We propose a scalable architecture for fault-tolerant measurement-based quantum computation that overcomes this severe limitation of GKP qubit production. Our method exploits a hybrid resource state comprising GKP qubits at some modes and squeezed states of light at others. Multiplexed GBS devices are still used to generate GKP qubits; however, when these devices fail, the mode is instead guaranteed to be prepared in a squeezed state. This mode becomes entangled with the others, as it would in a CV cluster state. Computation can still be performed on this squeezed-state mode but now the number of GBS devices needed is no
Introducing Gaussian neighbors to the GKP modes of the cluster state leads to one complication though. When a GKP mode is measured to perform a gate, its intrinsic structure helps reduce the noise in the quantum state through the well known process of GKP error correction. But when squeezed state modes are measured, a known amount of random noise is injected into the neighboring modes, which might degrade the quality of the computation if not accounted for. To tackle this problem, we introduce a novel decoding procedure for the hybrid cluster state. Our decoder takes the noisy measurement values and uses the knowledge of the squeezed state locations in order to produce better-informed qubit readout values. Then, usual qubit decoding techniques can be applied to correct any errors that arise in the computation.
Thus our architecture enables scalable fault-tolerant quantum computation with optically-generated GKP states or squeezed states of light. More than that, it uses a room temperature moderately-sized planar photonic chip, which drastically reduces the difficulties in a scalable fabrication and running of the computer. Our planar architecture also satisfies a crucial requirement towards fault tolerance: ensuring that any noise does not extend beyond a qubit’s neighbours. These advantages may allow photonic quantum computation to leap-frog other platforms in the quest to build a scalable fault-tolerant universal quantum computer operating on millions of qubits.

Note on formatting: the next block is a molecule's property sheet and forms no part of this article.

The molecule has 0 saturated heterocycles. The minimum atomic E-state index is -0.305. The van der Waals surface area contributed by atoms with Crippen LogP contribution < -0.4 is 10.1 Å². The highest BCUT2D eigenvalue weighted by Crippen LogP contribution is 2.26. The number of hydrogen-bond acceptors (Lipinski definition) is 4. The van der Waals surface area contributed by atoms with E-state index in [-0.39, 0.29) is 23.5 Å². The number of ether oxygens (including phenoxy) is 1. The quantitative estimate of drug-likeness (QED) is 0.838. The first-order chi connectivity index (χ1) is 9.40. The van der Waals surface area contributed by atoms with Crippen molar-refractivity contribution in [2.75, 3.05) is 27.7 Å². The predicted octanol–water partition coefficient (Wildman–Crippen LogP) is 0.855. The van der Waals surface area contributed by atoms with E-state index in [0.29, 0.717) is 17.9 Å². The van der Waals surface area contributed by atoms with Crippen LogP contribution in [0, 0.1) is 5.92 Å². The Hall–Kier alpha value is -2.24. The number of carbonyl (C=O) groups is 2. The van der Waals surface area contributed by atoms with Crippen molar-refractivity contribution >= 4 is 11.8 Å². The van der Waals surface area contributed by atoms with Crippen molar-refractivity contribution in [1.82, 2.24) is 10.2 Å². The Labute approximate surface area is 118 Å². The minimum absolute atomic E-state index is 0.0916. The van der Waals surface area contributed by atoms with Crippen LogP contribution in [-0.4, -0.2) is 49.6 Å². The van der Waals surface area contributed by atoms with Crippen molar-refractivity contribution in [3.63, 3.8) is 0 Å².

They have proposed a concrete and scalable architecture for quantum computing with light. By using a hybrid resource state that can be generated and manipulated using near-future photonic technology, our architecture synthesizes modern techniques in scalable entangled resource state generation and bosonic codes. This “best of both worlds” hybrid approach comes with a novel error structure that arises from the Gaussian model of state imperfections and the use of probabilistic bosonic qubit sources. Numerical results show that such errors can be handled by our tailored two-tier decoder that makes use of continuous- and discrete-variable syndrome data.
Xanadu Advantages – modular nature, minimal cryogenic requirements, and fast clock speeds. Potential to scale in the near to mid term to millions of qubits.
SOURCES- Xanadu, Arxiv – Blueprint for a Scalable Photonic Fault-Tolerant Quantum Computer
Written By Brian Wang, Nextbigfuture.com
Brian Wang is a Futurist Thought Leader and a popular Science blogger with 1 million readers per month. His blog Nextbigfuture.com is ranked #1 Science News Blog. It covers many disruptive technology and trends including Space, Robotics, Artificial Intelligence, Medicine, Anti-aging Biotechnology, and Nanotechnology.
Known for identifying cutting edge technologies, he is currently a Co-Founder of a startup and fundraiser for high potential early-stage companies. He is the Head of Research for Allocations for deep technology investments and an Angel Investor at Space Angels.
A frequent speaker at corporations, he has been a TEDx speaker, a Singularity University speaker and guest at numerous interviews for radio and podcasts. He is open to public speaking and advising engagements.
5 thoughts on “Quantum Optical Computer”
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betcha most assembled/near-assembled systems are not even publicized…
patents are certainly disporportioantely down vs comparable tech explosions.
-whisper- secret- hide-
1000-qubit D-wave 2x quantum computer as the first 'quantum for the rest of us' (as in top 1% university labs, a few DARPA depts….)
As with all that intends to be released, its about manufacture and quality control. Proof of concept is one thing – but assembly and commercialization of these vanguard systems… where does one outsource (non-China) to… IBM, HP, Toshiba…